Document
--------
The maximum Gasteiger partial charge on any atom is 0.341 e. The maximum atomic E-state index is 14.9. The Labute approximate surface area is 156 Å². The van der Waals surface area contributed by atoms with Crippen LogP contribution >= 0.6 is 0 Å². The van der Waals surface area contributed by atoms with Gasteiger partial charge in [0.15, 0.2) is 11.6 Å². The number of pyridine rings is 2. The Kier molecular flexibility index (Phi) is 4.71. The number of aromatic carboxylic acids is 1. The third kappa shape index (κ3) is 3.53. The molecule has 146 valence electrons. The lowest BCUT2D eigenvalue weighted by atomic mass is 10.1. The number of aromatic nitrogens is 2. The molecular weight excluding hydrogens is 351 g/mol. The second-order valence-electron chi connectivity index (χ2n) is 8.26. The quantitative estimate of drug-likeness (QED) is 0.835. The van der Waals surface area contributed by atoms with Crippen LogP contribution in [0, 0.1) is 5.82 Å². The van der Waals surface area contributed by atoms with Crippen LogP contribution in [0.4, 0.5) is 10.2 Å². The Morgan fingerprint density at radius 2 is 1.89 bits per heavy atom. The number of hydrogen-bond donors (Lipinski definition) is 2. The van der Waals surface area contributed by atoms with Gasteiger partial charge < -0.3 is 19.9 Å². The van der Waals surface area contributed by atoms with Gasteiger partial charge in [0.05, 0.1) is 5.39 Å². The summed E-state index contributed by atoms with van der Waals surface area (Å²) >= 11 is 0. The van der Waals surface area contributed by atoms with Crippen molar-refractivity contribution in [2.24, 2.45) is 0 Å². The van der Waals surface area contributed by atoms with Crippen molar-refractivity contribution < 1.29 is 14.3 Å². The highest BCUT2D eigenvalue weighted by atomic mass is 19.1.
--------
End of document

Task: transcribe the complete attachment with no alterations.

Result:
The maximum Gasteiger partial charge on any atom is 0.341 e. The maximum atomic E-state index is 14.9. The Labute approximate surface area is 156 Å². The van der Waals surface area contributed by atoms with Crippen LogP contribution >= 0.6 is 0 Å². The van der Waals surface area contributed by atoms with Gasteiger partial charge in [0.15, 0.2) is 11.6 Å². The number of pyridine rings is 2. The Kier molecular flexibility index (Phi) is 4.71. The number of aromatic carboxylic acids is 1. The third kappa shape index (κ3) is 3.53. The molecule has 146 valence electrons. The lowest BCUT2D eigenvalue weighted by atomic mass is 10.1. The number of aromatic nitrogens is 2. The molecular weight excluding hydrogens is 351 g/mol. The second-order valence-electron chi connectivity index (χ2n) is 8.26. The quantitative estimate of drug-likeness (QED) is 0.835. The van der Waals surface area contributed by atoms with Crippen LogP contribution in [0, 0.1) is 5.82 Å². The van der Waals surface area contributed by atoms with Crippen LogP contribution in [0.4, 0.5) is 10.2 Å². The Morgan fingerprint density at radius 2 is 1.89 bits per heavy atom. The number of hydrogen-bond donors (Lipinski definition) is 2. The van der Waals surface area contributed by atoms with Gasteiger partial charge < -0.3 is 19.9 Å². The van der Waals surface area contributed by atoms with Gasteiger partial charge in [0.05, 0.1) is 5.39 Å². The summed E-state index contributed by atoms with van der Waals surface area (Å²) >= 11 is 0. The van der Waals surface area contributed by atoms with Crippen molar-refractivity contribution in [2.24, 2.45) is 0 Å². The van der Waals surface area contributed by atoms with Crippen molar-refractivity contribution < 1.29 is 14.3 Å². The highest BCUT2D eigenvalue weighted by atomic mass is 19.1.